Americans Aren't Buying Into The Elites' Cashless Utopia

Nearly two-thirds of Americans were against a cashless society, according to a recent survey conducted by CivicScience.

Infographic: Americans Don't Buy Into a Cashless World | Statista

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Mobile payment and cashless stores are popping up across the country, between stores like Amazon Go and payment options like Apple PayUsing these services requires access to the banking system, namely a bank account and a credit card. According to the Federal Deposit Insurance Corporation, in 2017 FDIC survey showed that 6.5 percent of U.S. households were unbanked, meaning they lacked a checking or savings account, and an additional 18.7 percent of households were underbanked, meaning they had a checking or savings account but obtained financial products, like money orders or payday loans, outside of the banking system.

As Statista's Sarah Feldman notes, some advocates and legislators worry that an increasingly cashless world will further disenfranchise America’s homeless and working poor, who may fall into these unbanked and underbanked categories. New Jersey and Massachusetts both have laws that prohibit stores from discriminating against customers choosing to use cash. Cities, like Philadelphia, New York, Chicago, D.C., and San Francisco, all have proposed or have laws regulating cashless stores.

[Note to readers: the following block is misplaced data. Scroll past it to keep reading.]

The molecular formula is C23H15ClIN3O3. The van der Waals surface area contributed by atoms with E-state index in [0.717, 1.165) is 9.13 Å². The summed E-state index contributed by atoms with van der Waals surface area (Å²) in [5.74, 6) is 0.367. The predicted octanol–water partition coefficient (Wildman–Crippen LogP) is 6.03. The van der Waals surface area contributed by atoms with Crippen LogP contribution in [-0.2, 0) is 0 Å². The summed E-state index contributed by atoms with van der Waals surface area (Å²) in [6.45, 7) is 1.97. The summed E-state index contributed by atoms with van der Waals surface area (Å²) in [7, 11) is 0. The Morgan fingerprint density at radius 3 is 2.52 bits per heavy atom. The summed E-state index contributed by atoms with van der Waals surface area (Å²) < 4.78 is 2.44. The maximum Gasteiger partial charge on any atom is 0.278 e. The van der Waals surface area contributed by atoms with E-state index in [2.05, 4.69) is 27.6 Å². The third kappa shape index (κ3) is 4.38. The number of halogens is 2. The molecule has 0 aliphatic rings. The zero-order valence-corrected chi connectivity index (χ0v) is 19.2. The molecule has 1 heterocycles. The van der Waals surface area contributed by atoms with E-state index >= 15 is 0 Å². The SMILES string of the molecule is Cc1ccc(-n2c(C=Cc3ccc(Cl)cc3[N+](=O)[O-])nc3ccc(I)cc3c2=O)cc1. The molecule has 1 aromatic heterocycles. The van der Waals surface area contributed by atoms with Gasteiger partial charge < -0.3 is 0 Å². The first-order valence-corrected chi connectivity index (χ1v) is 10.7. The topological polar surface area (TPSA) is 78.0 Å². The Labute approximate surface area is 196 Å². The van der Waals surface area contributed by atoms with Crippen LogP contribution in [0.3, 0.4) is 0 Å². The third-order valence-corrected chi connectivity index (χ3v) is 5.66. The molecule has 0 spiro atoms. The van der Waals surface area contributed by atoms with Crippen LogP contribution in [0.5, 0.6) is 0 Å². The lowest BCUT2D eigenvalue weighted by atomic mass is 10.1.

Advocates of cashless stores point to the increased speed and ease of payment for customers, and the lower rates of theft that cashless places of business experience. Some cashless options, like Square Inc. and PayPal, offer payment services that don’t require a bank account. About 23 percent of respondents from CivicScience's survey said they were all for or OK with a cashless society. Just under a tenth of respondents did not have an opinion on whether having a cashless society would be a good thing or not.